A Strong Working Memory Leaves Less Time for Negative Thoughts

A new study looks at how a stronger working memory can reduce depression.

I need more fingers. (RACHEL DEMSICK)


When you’re thinking about something and recalling items from your memory that your “thought engine” needs, you’re using your “working memory.” Working memory has replaced short-term memory as a construct, but it remains the case that these are memories you hold onto only for as long as you need them for your current thought process. Now research suggests that working memory plays a role in one’s outlook: People with a greater ability to process information tend to be able to block out negative influences, while others are more likely to become depressed.

The study by associate professor of psychology at the University of North Florida Dr. Tracy Alloway in the Journal of Applied Cognitive Psychology is one of the first to consider the interplay between working memory and one’s emotional disposition.

Alloway told newswise, “There is a growing body of research supporting the role of working memory in emotional regulation. We know that those with clinical depression have difficulties in suppressing irrelevant negative information, while those with high working memory are able to ignore negative emotions. But we wanted to investigate whether you see a similar pattern in healthy adults across the lifespan.”

 

Thinking (WITHBEAUTIFUL)

To that end, Alloway and grad student John Horton studied 2,000 volunteers, ranging in age from 16 to 79 years old and from a broad demographic background.

Other researchers’ working-memory tests have involved remembering happy/sad/etc. faces, so Alloway and Horton devised their own test using shapes that carry with them no implicit emotional charge. Subjects had to remember shapes displayed briefly, as well their colors and positions in a 4-by-4 grid. Testing began with a single circle and increased in numbers and variations until the subject failed in three out of four memory-test rounds.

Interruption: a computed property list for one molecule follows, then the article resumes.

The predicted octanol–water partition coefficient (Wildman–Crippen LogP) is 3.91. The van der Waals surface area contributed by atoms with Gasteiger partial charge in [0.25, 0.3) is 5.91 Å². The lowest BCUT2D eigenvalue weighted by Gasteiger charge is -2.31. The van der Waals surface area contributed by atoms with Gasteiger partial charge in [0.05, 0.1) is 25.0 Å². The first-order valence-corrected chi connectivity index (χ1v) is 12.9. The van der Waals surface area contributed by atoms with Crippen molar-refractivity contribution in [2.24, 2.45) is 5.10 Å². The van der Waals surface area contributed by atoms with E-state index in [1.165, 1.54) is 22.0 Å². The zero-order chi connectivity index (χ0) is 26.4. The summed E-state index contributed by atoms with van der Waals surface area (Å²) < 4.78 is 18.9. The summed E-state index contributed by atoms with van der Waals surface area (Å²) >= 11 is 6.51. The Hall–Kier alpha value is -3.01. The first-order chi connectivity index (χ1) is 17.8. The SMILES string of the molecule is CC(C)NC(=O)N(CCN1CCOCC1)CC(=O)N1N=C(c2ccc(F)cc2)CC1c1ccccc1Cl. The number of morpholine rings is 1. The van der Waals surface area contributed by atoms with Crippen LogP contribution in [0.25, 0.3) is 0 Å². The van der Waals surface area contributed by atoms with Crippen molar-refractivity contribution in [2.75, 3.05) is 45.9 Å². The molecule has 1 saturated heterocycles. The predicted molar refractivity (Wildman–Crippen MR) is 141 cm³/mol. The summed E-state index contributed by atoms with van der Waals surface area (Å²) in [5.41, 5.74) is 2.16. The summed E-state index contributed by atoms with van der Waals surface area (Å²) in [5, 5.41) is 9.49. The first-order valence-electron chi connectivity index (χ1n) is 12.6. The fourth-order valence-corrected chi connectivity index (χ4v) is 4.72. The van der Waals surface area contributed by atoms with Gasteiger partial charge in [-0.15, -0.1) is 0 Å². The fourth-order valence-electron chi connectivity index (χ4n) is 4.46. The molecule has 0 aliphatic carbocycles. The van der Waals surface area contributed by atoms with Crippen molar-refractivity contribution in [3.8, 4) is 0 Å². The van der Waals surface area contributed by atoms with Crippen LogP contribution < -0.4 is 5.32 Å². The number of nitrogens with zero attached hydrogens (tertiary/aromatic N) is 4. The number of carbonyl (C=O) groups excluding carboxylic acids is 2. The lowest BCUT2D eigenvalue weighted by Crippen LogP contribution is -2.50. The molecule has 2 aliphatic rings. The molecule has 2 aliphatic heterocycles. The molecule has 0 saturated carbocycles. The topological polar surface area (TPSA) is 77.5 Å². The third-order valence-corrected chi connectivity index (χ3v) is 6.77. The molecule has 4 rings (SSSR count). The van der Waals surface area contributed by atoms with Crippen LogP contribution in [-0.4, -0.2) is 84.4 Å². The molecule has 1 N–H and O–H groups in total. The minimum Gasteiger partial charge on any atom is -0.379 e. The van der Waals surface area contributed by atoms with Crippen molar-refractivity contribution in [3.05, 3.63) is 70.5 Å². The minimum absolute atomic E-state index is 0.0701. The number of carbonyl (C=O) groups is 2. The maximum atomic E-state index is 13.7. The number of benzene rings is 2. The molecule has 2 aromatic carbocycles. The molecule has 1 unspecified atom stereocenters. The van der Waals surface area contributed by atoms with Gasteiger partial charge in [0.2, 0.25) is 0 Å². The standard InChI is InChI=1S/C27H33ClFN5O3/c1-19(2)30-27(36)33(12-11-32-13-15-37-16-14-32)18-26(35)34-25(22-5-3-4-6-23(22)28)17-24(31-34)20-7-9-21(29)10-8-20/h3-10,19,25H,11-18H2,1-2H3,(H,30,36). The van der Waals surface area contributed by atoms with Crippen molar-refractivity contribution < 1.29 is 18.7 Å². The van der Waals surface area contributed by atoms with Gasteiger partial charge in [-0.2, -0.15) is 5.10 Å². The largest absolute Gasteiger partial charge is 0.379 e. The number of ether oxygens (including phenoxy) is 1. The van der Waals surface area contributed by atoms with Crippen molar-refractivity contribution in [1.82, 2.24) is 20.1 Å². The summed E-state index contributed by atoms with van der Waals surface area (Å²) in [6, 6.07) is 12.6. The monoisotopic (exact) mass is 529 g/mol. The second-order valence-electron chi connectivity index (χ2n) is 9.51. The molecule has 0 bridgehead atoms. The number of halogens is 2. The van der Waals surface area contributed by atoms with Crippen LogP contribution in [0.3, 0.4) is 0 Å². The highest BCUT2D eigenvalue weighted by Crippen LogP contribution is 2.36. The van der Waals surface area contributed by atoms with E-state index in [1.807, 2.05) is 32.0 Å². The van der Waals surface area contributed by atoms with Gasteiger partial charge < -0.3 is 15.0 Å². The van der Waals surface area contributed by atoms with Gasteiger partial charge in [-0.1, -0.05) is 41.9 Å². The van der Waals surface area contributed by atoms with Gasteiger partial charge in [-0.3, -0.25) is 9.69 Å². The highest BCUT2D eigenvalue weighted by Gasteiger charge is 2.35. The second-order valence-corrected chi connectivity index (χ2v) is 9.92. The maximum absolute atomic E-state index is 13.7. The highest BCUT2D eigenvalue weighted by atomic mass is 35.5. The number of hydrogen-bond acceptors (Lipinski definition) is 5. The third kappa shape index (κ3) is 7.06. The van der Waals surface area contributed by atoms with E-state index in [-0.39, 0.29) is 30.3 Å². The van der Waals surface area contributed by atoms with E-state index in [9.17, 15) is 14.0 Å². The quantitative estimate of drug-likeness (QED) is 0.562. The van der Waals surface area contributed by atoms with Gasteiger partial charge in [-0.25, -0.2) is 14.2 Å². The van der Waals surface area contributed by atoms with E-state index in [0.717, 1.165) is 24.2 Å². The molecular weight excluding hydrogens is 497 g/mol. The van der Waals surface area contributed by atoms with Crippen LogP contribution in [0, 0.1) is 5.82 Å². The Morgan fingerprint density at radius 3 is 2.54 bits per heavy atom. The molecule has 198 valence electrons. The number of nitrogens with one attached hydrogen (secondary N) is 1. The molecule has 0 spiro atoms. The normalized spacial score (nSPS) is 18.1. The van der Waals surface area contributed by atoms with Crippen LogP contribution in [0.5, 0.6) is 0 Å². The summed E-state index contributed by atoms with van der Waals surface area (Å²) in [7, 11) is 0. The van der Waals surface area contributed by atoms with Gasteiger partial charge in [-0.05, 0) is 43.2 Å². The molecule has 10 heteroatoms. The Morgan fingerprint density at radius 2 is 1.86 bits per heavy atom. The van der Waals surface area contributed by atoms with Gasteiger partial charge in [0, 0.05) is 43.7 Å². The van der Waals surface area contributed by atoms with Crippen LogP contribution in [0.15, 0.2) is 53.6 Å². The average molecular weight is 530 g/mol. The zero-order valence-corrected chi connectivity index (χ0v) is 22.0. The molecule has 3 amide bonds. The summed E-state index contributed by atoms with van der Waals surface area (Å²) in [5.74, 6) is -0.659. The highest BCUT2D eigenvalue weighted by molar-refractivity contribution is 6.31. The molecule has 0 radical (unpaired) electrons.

The volunteers were next sorted into optimist/pessimist categories using the Life Orientation Test (LOT), which asks subjects to rate their agreement or disagreement with a series of statements:

1.  In uncertain times, I usually expect the best. 

2.  It's easy for me to relax. 

3.  If something can go wrong for me, it will. 

4.  I'm always optimistic about my future. 

5.  I enjoy my friends a lot. 

6.  It's important for me to keep busy. 

7.  I hardly ever expect things to go my way. 

8.  I don't get upset too easily. 

9.  I rarely count on good things happening to me. 

10.  Overall, I expect more good things to happen to me than bad.

Finally, the volunteers were assessed for depression using the Rumination Reflection Scale.

Putting the pieces together, Alloway’s study saw a correlation between those with a stronger working memory and a sense of optimism. Their conclusion is that a solid working memory helps people focus on achieving a positive outcome, ignoring negative thoughts. ““Human behavior is goal-directed and when we face an impediment to achieving a goal, we can respond with either a pessimistic outlook or an optimistic one,” Alloway says.

Solving a problem (JACOB BØTTER)

Since this study looked at such a broad range of people, she asserts, “A strong working memory can counter a pessimistic outlook. This is good news, especially for younger individuals (teens and those in their 20s), who had higher pessimism scores compared to their older peers.”

Psychology Today defines working memory as, “the memory you can consciously hold in your mind at any one instant—such as a phone number you just looked up. Most people can only hold about four totally independent items in their working memory.” Fortunately, they also provide methods for strengthening your own.

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